Finnegans Autopsy

I was chatting with Matt over at the Japanese Literature blog “No-Sword,” he commented on a Japanese translation of James Joyce’s “Finnegans Wake.” And having had a tipple tonight (as Joyce was wont to do while writing) I was in a loquacious mood and was seized by the urge to write down my favorite Joyce anecdote. Hell, it’s my only Joyce anecdote. I may tell it badly, perhaps inaccurately, even drunkenly, but I guarantee it will be more coherent than “Finnegans Wake.” Well, it’s shorter, if nothing else.

Long ago, I read an article about a scholar at my school doing his PhD in English Literature. At that time, everyone had to write a new thesis on Joyce to be taken seriously in the English Lit field. But there were few remaining new angles on the topic. The scholar had access to the galley proofs of Finnegans Wake, he was analyzing Joyce’s revisions when he noticed something interesting. The proofs all had pinholes at the top, but not all the pages had the same number of pinholes, nor were they in the same spot. In a flash of insight, he realized what they were: the pinholes left by the typesetter when he tacked the stack of pages to his corkboard.

Joyce was notorious for incorporating typesetter’s errors into his text. Sometimes the typesetter made interesting errors while trying to transcribe the incomprehensible text into lead type. Joyce sometimes took the errors and rewrote them, coining new words out of the errors. Many scholars have argued over the etymology of these strange words, even using these same galley proofs as evidence. Multiple (and similar) copies of the same pages existed, but nobody could definitively determine which revisions came first.

But this scholar had a new approach. He measured the position of each pinhole, and determined the proofed pages were aligned in a stack and the pin driven through the stack into the corkboard. The aligned holes represent one state of the proof at one time. As the revisions were made, new pages would be inserted in the stack, and pinned again to the board. Those new pages would have one less pinhole. Through an incredibly complex procedure, he determined the order that new pages were added or removed from the stack. The scholar had finally determined the order in which revisions were made.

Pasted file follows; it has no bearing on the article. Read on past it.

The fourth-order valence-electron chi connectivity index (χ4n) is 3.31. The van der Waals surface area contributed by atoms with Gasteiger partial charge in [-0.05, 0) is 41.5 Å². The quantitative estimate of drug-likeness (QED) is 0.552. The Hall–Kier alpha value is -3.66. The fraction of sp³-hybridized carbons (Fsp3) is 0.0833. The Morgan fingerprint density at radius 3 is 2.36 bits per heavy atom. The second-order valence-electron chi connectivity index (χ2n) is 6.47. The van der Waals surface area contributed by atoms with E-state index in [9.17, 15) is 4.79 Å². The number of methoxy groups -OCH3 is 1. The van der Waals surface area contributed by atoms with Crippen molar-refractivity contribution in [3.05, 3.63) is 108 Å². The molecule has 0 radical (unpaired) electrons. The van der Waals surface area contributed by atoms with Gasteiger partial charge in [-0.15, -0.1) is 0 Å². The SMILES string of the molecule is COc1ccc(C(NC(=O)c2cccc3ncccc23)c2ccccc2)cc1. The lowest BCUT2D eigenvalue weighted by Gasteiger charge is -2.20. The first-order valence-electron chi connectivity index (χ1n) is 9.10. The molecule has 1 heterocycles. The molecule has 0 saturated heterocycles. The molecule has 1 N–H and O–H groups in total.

His thesis claimed that the final form of the book was the result of a lengthy collaboration between Joyce and the typesetter. Perhaps “collaboration” is too fine a word, “battle” might be more appropriate. Joyce would find an error, rewrite it, and then the typesetter would mangle it again. The galleys would go back and forth between the author and the typesetter, changing every time a new proof was generated. Eventually both Joyce and the typesetter thought no more revisions were necessary and the book was published.

Of course this discovery galvanized the Joyce scholars of the English Literature community. There was hardly anything new that could be said on the subject, whole libraries of books have been written on any subjective point of view propounded by every scholar with an opinion. But this discovery brought scientific rigor to the analysis of an incomprehensible work of literature. Even I was transfixed by this discovery, and I have no interest in Joyce whatsoever. But I learned one thing for sure: it is impossible to translate Joyce’s work into the English Language.

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